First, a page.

Meet Ambassador Quao
In May I was invited to Washington DC by Her Excellency Dr. Arikana Quoa, African Union Ambassador to the United States, South America and the Caribbeans, to attend the African Day celebration at the Smithsonian museum. Besides thinking about the event – I found myself in the middle of an even larger issue! What’s the proper way of addressing an ambassador? Mrs. Arikana Quoa, Madame Ambassador, Her Excellency?
Answering my own initial question, I decided to call her Excellency. This seemed like a respectful, yet not overly stiff way of addressing her. I introduced myself with a big smile and said “Hi, I’m Mongai and it turned out to be friendly, open discussion without any air of stiffness or undue formalism. She shared some views of the significance of the African day. She asked me about school and what I will like to be when I grow. We talked about ways that I could better myself and the world. The lessons the ambassador imparted on, me on that day stuck with me. The meeting inspired me to stay focused on my goals.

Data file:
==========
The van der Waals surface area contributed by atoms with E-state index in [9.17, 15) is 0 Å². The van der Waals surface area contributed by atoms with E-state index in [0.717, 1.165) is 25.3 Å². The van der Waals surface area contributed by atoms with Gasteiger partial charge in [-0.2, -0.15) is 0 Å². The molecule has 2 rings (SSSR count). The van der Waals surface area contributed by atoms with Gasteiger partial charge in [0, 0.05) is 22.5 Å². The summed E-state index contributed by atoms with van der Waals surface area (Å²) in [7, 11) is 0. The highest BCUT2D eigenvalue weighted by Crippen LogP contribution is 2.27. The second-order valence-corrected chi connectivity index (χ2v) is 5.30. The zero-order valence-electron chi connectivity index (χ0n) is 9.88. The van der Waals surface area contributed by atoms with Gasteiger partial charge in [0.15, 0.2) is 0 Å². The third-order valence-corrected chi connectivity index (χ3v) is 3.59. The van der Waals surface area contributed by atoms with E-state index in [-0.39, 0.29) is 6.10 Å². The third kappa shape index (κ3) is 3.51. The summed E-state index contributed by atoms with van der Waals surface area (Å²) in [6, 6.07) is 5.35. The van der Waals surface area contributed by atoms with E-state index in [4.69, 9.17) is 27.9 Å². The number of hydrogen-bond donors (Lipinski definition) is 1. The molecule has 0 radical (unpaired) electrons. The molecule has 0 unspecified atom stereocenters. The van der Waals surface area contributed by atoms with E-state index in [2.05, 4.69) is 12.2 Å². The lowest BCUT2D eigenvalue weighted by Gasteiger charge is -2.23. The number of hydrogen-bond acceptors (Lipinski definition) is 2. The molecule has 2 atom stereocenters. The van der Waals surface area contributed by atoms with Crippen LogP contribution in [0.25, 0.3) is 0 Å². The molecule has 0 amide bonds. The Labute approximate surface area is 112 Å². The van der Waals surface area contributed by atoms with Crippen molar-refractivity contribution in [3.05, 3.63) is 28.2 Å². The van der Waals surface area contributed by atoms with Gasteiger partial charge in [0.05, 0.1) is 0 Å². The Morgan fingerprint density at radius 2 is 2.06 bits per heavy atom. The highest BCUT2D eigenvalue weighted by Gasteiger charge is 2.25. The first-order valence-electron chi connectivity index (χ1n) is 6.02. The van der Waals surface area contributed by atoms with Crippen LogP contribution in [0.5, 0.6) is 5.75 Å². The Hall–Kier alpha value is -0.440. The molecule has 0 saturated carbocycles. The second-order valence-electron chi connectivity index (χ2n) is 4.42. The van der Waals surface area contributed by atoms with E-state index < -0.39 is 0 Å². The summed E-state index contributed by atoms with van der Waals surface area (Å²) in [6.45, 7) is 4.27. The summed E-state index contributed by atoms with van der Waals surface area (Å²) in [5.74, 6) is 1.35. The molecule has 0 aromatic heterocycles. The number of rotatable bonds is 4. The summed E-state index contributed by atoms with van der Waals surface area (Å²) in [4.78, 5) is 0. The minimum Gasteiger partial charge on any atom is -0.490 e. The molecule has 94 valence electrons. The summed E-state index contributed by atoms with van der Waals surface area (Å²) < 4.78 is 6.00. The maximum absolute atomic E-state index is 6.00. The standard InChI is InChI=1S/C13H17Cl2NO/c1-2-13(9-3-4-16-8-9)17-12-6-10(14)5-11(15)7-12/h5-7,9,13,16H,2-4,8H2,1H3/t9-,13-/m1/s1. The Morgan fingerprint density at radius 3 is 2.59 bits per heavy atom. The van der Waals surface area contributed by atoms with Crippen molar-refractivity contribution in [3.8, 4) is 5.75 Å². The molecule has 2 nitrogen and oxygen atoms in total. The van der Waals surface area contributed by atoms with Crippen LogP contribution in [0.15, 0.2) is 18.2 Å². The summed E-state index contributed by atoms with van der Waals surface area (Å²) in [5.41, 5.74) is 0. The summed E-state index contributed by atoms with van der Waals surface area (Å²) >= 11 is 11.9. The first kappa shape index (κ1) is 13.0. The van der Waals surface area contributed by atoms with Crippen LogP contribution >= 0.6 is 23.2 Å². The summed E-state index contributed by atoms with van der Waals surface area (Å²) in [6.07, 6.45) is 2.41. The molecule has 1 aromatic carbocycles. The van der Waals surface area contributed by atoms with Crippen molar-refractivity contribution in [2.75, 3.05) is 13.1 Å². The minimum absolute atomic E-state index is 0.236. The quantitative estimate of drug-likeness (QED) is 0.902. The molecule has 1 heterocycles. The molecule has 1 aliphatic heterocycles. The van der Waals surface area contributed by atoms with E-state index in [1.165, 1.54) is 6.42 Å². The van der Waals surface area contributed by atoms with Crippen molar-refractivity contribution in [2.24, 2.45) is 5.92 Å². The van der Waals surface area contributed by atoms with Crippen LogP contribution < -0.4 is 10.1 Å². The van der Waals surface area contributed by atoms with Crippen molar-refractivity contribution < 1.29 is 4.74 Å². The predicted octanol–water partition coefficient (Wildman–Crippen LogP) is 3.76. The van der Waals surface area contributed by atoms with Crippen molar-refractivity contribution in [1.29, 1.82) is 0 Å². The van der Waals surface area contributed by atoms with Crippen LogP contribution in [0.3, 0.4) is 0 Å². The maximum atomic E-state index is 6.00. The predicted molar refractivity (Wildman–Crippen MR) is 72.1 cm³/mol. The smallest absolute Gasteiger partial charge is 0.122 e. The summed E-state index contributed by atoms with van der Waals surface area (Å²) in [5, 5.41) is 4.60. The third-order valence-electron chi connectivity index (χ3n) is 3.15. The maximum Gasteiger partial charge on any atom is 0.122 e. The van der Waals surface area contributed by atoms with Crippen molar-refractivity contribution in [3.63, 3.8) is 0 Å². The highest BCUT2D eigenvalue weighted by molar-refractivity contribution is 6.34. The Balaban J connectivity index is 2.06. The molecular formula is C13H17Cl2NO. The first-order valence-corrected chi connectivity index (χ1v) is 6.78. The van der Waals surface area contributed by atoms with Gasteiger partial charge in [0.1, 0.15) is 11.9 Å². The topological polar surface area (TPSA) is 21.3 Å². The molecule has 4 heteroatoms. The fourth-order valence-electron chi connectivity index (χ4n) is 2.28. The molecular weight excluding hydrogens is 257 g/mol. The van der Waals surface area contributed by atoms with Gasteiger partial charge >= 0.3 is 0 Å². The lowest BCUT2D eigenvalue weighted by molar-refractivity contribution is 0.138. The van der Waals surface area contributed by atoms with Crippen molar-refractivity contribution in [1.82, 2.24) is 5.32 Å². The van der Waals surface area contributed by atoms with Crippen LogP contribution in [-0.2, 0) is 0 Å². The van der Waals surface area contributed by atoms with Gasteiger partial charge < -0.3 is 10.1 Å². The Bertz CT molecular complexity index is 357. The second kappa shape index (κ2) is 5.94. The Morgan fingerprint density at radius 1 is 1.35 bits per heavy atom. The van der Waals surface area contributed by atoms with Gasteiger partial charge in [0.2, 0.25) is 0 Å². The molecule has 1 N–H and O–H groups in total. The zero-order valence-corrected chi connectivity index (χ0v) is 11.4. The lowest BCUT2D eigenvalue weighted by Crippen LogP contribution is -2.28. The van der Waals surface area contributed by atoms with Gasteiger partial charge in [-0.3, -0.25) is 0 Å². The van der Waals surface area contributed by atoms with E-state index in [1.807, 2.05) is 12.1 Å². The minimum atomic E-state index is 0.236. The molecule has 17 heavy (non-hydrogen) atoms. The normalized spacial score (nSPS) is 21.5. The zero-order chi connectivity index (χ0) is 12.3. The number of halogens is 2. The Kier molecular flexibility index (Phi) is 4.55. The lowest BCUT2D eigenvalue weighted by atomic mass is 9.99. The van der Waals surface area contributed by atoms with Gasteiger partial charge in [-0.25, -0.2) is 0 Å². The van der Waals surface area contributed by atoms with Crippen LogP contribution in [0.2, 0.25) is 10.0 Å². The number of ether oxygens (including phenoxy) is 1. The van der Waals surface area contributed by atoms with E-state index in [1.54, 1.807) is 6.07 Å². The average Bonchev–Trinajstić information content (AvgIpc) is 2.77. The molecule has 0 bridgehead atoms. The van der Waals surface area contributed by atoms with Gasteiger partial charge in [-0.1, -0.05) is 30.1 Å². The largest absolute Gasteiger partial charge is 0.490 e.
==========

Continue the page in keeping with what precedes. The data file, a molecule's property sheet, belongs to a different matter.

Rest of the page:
Pan African Diaspora Women Association.
Last week, Ambassador Quoa visited Charlotte NC for the launching of the North Carolina Chapter of the Pan African Diaspora Women Association. A group of 40 women representing 20 African countries came together for the event. It was a great event and once again I met with Ambassador Quoa. We immediately connected and continued my conversation from the last time we met.
This evening imparted my life greatly. Ambassador Quao explained to the crown the Berlin Conference and the partition of Africa which led to the colonization of Africa and slavery. I had a better understanding why different countries in Africa have different languages. For the first time, as a 15 years old, I understood better the partition on Africa.
Her speech was a wake-up call saying, ‘You can get here too,’”. “I saw myself in her position. She paved the way for me. She just opened it up to let us know that we could also do this if we continued to work hard.”
I’m still going to continue to stay in touch with Ambassador Quao and the things that she does. She paved the way for us young Africans. What I learned is that Ambassador wants the best for Africans everywhere. She is a powerful African woman and I pray she continues to inspire others.